Becoming a homeowner in Brooklyn Part 6
May 19, 2014
The path between our offer being accepted and closing.
In last weeks Monday blog I mentioned that we had a couple of bumps in our path to closing. I’ll talk about those now. Now we haven’t actually closed yet and hopefully I’ll have no more bumps to add to this list. We have an interview with the co-op board tomorrow and will hopefully close within the next two weeks. Fingers crossed.
There are so many things you can imagine going wrong before you actually own the home that you bid on. The main worry is the inspection, which went remarkably well in our case. No worries there. There were two main incidents that stopped my heart during this process. The first was that we learned the building was on a land lease only days before we were supposed to sign our sales contract. This was a term or idea that I hadn’t even heard of before. The building doesn’t own the land they are on and when the lease runs out they could potentially (although extremely rare) lose the right to their property? That’s nuts! The lease was set to run out in 2050. Okay so what does this mean to us? We won’t be there by then probably but will we be able to resell?? After a day and a half of feeling very panicky about this situation the fire was put out. My attorney did some research and learned that the building has an automatic renewal for 99 years once this lease is up. Phew. One crisis averted and one lesson learned.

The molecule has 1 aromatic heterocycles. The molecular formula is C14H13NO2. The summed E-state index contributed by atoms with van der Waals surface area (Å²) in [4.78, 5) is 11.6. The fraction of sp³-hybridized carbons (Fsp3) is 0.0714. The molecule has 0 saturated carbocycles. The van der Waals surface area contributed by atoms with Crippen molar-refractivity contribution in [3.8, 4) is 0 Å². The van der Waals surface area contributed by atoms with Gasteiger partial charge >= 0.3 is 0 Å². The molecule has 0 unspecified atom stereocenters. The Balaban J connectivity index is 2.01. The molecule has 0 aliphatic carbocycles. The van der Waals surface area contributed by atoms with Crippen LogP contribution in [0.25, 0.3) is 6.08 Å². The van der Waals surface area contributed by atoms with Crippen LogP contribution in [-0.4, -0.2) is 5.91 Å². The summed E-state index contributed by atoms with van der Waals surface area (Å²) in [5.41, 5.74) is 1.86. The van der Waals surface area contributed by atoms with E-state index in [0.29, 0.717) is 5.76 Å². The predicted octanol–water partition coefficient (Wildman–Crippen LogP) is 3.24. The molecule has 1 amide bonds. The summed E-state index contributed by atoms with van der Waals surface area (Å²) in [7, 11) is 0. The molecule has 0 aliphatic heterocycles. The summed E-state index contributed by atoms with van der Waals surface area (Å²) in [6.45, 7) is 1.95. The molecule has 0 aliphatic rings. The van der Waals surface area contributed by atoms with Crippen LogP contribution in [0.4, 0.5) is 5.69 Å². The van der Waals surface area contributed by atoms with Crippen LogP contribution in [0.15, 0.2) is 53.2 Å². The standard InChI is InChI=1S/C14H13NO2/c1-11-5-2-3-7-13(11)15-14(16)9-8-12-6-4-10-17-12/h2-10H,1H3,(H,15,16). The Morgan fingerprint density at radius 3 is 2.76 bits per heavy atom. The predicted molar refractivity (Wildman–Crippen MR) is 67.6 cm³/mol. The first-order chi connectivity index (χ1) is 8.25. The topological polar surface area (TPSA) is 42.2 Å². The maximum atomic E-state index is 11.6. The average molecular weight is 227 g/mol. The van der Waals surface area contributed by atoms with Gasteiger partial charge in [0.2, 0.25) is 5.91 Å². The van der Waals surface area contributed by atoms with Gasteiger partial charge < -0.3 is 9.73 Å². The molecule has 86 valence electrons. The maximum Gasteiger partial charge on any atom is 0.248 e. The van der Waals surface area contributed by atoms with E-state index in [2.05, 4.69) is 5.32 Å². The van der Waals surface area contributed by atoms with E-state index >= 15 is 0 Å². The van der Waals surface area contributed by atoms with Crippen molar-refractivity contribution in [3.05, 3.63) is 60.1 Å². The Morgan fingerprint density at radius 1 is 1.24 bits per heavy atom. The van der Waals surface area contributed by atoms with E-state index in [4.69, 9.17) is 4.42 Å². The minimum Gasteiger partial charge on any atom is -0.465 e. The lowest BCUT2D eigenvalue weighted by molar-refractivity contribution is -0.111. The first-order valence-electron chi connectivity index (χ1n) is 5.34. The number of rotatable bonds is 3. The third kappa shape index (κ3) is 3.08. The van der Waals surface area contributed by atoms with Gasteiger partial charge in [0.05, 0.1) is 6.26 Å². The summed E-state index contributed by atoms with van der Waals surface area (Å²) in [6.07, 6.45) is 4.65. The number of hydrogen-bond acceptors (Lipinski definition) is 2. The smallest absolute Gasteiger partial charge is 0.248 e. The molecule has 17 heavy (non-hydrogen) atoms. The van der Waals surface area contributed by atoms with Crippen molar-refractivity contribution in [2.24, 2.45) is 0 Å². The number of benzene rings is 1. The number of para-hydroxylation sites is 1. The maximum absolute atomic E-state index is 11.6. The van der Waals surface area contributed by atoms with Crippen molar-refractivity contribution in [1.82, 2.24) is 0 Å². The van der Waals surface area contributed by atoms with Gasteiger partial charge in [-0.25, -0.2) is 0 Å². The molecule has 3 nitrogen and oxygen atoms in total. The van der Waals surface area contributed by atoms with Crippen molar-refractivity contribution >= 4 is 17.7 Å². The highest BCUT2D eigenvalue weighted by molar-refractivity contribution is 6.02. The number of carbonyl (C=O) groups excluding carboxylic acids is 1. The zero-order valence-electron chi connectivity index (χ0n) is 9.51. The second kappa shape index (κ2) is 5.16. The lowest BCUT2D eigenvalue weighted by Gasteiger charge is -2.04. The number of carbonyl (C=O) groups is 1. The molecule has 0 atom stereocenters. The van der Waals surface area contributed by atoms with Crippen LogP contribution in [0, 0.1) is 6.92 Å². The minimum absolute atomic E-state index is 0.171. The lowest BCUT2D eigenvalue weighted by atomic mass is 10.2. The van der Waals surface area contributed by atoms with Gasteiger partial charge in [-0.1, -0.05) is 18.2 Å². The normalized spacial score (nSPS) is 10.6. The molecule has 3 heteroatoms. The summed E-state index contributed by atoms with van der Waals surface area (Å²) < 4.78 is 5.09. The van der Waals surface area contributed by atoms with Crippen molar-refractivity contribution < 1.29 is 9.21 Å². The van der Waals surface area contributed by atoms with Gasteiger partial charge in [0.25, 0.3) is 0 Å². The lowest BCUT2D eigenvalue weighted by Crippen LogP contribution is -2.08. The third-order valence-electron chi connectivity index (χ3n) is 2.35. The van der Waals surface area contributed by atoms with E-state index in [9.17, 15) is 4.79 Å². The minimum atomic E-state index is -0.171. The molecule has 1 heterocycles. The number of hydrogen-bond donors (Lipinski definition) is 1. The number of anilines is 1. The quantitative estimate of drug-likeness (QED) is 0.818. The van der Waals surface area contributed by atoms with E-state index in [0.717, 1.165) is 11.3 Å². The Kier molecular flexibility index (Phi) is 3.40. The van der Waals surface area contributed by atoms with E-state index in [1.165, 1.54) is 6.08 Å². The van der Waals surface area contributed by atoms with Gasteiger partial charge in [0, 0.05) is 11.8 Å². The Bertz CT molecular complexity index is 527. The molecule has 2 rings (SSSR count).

The next had to do with the mortgage broker. We had found a broker at a reputable bank who quoted us a great interest rate of 4.18%. Too good to be true? Turns out it was. She had said that we’d be getting this rate through some loophole. She said we couldn’t get a regular rate b/c of the land lease issue but we could get a jumbo loan rate without actually getting a jumbo loan. Hmm. Well, we trusted the expert…until that expert screwed us over. Weeks had gone by and that rate wasn’t locked in but she had supposedly gone to her legal department and superiors to ask if it was definitely the rate we could get and told us that we could. We didn’t want to lock in too soon b/c we would have to pay extension fees for every day that our closing date went beyond the lock-in period (which is 60 days). Finally, though I wanted to lock in this rate. I called her twice and emailed once but didn’t hear back from her for two days. We had already scheduled and paid over $400 for the banks appraiser to come out. We were in a hurry to get everything done. Our broker finally called me back only hours after the appraiser had been to the apartment. She had “bad news”. She went on to tell me that she was wrong about the loophole and that she couldn’t give us that rate but could give us a rate of 4.65%. A huge difference! Over thirty years it would be thousands and thousands of dollars and her apology was so casual as if it was a difference of ten bucks! I was fuming and shocked. We pulled out immediately and tried to get our appraisal fee back but couldn’t. I’m still mad about this one but we ended up going to a different bank and getting a very good rate.
So, my advice and what we learned from all of this is to slow down, do your research and that you should lock down an interest rate before paying ANY fees. I’ll let you know how our interview went next Monday!